May 8, 2012
PORTSMOUTH, NH — During a set of Grateful Dead covers last night, Steve Roy and David Surette experienced the phenomenon of relativistic time dilation, with both jammers becoming lost at high-velocity in the un-navigable reaches of outer space before eventually returning to Earth, a planet where far more time had passed.
“It was a classic space jam,” said Lina Tullgren, a stationary observer positioned at a table in the audience at the Dolphin Striker restaurant.
A space jam, (not to be confused with the 1996 movie of the same name starring Michael Jordan and Bugs Bunny) is a free collaborative musical endeavor that appears to non-participating listeners to be composed of haphazardly paced constellations of random notes, often separated by vast amounts of space or silence.
Roy’s and Surette’s duo, now called Grateful Times, uses just a guitar and mandolin to recreate the magical, jam-oriented arrangements of the entire classic Grateful Dead band. Both men sing.
Prolific guitarist, educator to bridge gap between acoustic music, US federal bureaucracy
WASHINGTON, DC — In the face of a never-ending employment crisis, a weak economic recovery and intractable Republican opposition to almost all legislation of any kind, the Obama Administration is developing bold new initiatives aimed at improving quality of life for the nations jobless masses.
One current proposal that specifically targets young adults coincides with the revelation that one in two recent US college graduates are either unemployed or underemployed.
According to White House sources, the president will soon unveil the United States Acoustic Guitar Initiative (USAGI), a program offering tax credits for acoustic guitars and federally sponsored guitar training for unemployed young men.
“Putting people back to work is still our ultimate goal, but even in the best-case scenario we’re looking at many more years of record unemployment,” said a source within the Department of Labor (DOL).
Indeed, experts are describing the program as a creative and politically realistic stopgap measure aimed at easing the nation’s unemployment problem without actually creating jobs.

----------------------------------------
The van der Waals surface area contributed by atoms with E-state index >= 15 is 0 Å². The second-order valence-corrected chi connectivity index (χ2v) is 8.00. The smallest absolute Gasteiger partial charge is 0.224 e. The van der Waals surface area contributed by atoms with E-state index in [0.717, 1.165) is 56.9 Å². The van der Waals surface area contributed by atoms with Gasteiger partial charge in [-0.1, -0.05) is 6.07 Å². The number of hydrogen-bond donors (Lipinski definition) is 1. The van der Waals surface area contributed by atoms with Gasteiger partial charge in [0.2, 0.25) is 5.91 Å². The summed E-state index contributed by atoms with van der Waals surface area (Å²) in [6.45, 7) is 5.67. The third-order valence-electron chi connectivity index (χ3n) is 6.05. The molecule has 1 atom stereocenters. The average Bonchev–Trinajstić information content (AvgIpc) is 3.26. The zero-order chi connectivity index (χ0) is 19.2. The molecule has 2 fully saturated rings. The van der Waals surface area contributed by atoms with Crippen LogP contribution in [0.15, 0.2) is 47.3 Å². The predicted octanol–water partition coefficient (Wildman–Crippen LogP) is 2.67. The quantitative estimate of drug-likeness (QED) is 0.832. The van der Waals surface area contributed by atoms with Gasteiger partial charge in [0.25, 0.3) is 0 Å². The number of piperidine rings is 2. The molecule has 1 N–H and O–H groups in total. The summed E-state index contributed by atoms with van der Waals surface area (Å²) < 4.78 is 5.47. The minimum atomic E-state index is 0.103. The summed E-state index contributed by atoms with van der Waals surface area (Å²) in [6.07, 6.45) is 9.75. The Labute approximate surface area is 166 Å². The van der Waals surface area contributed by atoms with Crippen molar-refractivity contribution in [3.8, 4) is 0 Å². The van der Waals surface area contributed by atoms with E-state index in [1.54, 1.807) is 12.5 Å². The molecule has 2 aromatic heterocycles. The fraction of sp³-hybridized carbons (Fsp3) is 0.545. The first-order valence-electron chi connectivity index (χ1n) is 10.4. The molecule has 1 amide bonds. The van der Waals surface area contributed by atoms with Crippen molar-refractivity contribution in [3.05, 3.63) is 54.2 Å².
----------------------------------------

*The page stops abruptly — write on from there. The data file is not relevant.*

“To a good guitarist, food, shelter, clothing, and personal health are not just secondary, they are almost irrelevant,” said Jordan Tice, an expert.
“These young men happily survive on nothing but their own dreams of grandeur,” he added.
Space to move around, access to enrichments earn livestock superior marks
BOSTON, MA —Whole Foods has recently adopted an animal welfare rating system for its beef, pork, and chicken products, and the national chain is touting what it calls a new level of transparency in how farm animals are raised.
As many folk musicians know, meat sold in Whole Foods stores is now labeled with color-coded stickers indicating the source farm’s score on a five-tiered animal agriculture scale.
According to the Global Animal Partnership, the independent auditing agency that assigns the grades, even achieving the lowest rating of 1 still requires that an animal be raised on a strict vegetarian diet devoid of antibiotics and additional chemicals.
“It’s really important to note that getting to Step 1 is a huge accomplishment in the [meat] industry!” wrote an enthusiastic Theo Weening of the Whole Foods blog.
“In the music industry, very few, if any, human touring professionals make it to Step 1,” noted T. Galpin, a recent music school graduate.
“I’d be disqualified for exposure to large amounts of caffeine, penicillin, pesticidal bug spray, automobile exhaust, very questionable keg beer, secondhand smoke, firsthand smoke, methyl anthrinilate, Early Times, so much processed meat, generic suntan lotion from China, Diet Mountain Dew, that kind of thing. And of course, the occasional psychedelic,” said Galpin.